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  • As above, so below - An observation.

    Have a MBvs cutting growing in a coir, peat, perlite mix and its roots keep shooting out the side of the cup. Knowing eventually damage may come to these runners when transplanted, I had a thought to nip the tender white tips as they broke out. I know that exercise may seem haughty, wasteful, or arrogant when we all usually cherish roots when present - and are disappointed by their absence - but I had a hunch. I figured a small amount of stress would induce faster growth of the root mass. The desire being to fill the cup more rapidly by forcing the feeler (radical?) roots to sprout out new growth laterally after their terminal ends were frustrated, prevented from leaving the space and having to instead make use of the confines. Almost like how we pinch and prune to induce branching with fruiting limbs.


    Well it worked, and here's the proof!

    I'm imagining this is not something to be too excited about - just routine root pruning for some I'm sure. But a cool science project. Didn't consult the oracle, Google, neither. Just rolled the dice knowing Figs are spiteful @@@@@@@s.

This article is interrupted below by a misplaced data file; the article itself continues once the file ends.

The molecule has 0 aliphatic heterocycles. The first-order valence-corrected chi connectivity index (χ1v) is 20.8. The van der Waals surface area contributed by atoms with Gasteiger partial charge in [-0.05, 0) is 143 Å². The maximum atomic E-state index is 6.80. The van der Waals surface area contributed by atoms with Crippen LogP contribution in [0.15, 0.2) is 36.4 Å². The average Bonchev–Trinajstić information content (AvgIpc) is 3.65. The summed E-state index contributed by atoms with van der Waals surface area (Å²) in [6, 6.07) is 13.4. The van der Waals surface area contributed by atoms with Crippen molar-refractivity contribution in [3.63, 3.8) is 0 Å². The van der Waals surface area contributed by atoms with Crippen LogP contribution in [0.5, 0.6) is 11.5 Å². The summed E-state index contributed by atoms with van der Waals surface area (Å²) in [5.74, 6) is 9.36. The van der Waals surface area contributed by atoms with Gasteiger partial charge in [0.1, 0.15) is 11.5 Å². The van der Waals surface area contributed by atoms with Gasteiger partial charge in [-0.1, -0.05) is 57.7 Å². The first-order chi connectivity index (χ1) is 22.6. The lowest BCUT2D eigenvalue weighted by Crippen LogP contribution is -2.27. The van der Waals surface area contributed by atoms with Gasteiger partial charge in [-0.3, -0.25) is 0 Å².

Results may vary and in no way is this an endorsement nor patent of this method for root development. Don't try this at home, etc.
    You may only view thumbnails in this gallery. This gallery has 1 photos.
    RI Zone 6a
    Container Herder

  • #2
    Branches will form further back on the root when the tip is removed/dies. This is the principal behind root pruning containers.
    Littleton, CO (zone 5b) - In Containers
    N.E. of Austin, TX (zone 8b)- In Ground.


    • #3
      Littleton, CO (zone 5b) - In Containers
      N.E. of Austin, TX (zone 8b)- In Ground.


      • #4
        there are a number of different types of these pots available...some are easier the repot than others

        here's another video which follows the prior video nicely

        To learn more, please visit the YouTube Help Center: https://www.youtube.com/help
        Ross B. Santa Rosa Calif zone 9b, wish list: CdD Blanc, Igo, Palmata, Sucrette, Morroco, Galicia Negra


        • #5
          I've used burlap containers from Geopots that root prune and provide excellent aeration. I repotted a half-high blueberry last week after a year in its Geopot, and was amazed at the root development since last year. The only downside for me was the bottom rotting out by the end of the season - not a problem if you plant the entire thing in the ground.
          Ithaca, NY. Zone 6a.